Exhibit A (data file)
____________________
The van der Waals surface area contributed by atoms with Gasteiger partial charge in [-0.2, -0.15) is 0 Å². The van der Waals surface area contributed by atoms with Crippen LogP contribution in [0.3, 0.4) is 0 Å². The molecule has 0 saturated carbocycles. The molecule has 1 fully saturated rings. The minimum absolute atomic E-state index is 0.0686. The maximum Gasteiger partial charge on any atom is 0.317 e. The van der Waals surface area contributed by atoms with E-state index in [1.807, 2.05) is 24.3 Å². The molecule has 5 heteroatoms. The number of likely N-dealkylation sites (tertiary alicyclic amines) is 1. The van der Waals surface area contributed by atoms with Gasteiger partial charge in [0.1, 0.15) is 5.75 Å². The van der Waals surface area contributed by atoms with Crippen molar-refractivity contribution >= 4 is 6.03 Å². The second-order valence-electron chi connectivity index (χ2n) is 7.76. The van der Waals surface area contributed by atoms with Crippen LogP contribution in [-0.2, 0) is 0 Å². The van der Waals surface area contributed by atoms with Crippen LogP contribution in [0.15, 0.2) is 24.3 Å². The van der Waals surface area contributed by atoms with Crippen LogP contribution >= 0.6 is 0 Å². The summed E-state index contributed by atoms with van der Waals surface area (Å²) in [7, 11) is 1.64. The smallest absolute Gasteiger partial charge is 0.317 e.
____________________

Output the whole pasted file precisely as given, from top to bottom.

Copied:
The van der Waals surface area contributed by atoms with Gasteiger partial charge in [-0.2, -0.15) is 0 Å². The van der Waals surface area contributed by atoms with Crippen LogP contribution in [0.3, 0.4) is 0 Å². The molecule has 0 saturated carbocycles. The molecule has 1 fully saturated rings. The minimum absolute atomic E-state index is 0.0686. The maximum Gasteiger partial charge on any atom is 0.317 e. The van der Waals surface area contributed by atoms with E-state index in [1.807, 2.05) is 24.3 Å². The molecule has 5 heteroatoms. The number of likely N-dealkylation sites (tertiary alicyclic amines) is 1. The van der Waals surface area contributed by atoms with Gasteiger partial charge in [0.1, 0.15) is 5.75 Å². The van der Waals surface area contributed by atoms with Crippen molar-refractivity contribution >= 4 is 6.03 Å². The second-order valence-electron chi connectivity index (χ2n) is 7.76. The van der Waals surface area contributed by atoms with Crippen LogP contribution in [-0.2, 0) is 0 Å². The van der Waals surface area contributed by atoms with Crippen LogP contribution in [0.15, 0.2) is 24.3 Å². The van der Waals surface area contributed by atoms with Crippen LogP contribution >= 0.6 is 0 Å². The summed E-state index contributed by atoms with van der Waals surface area (Å²) in [7, 11) is 1.64. The smallest absolute Gasteiger partial charge is 0.317 e.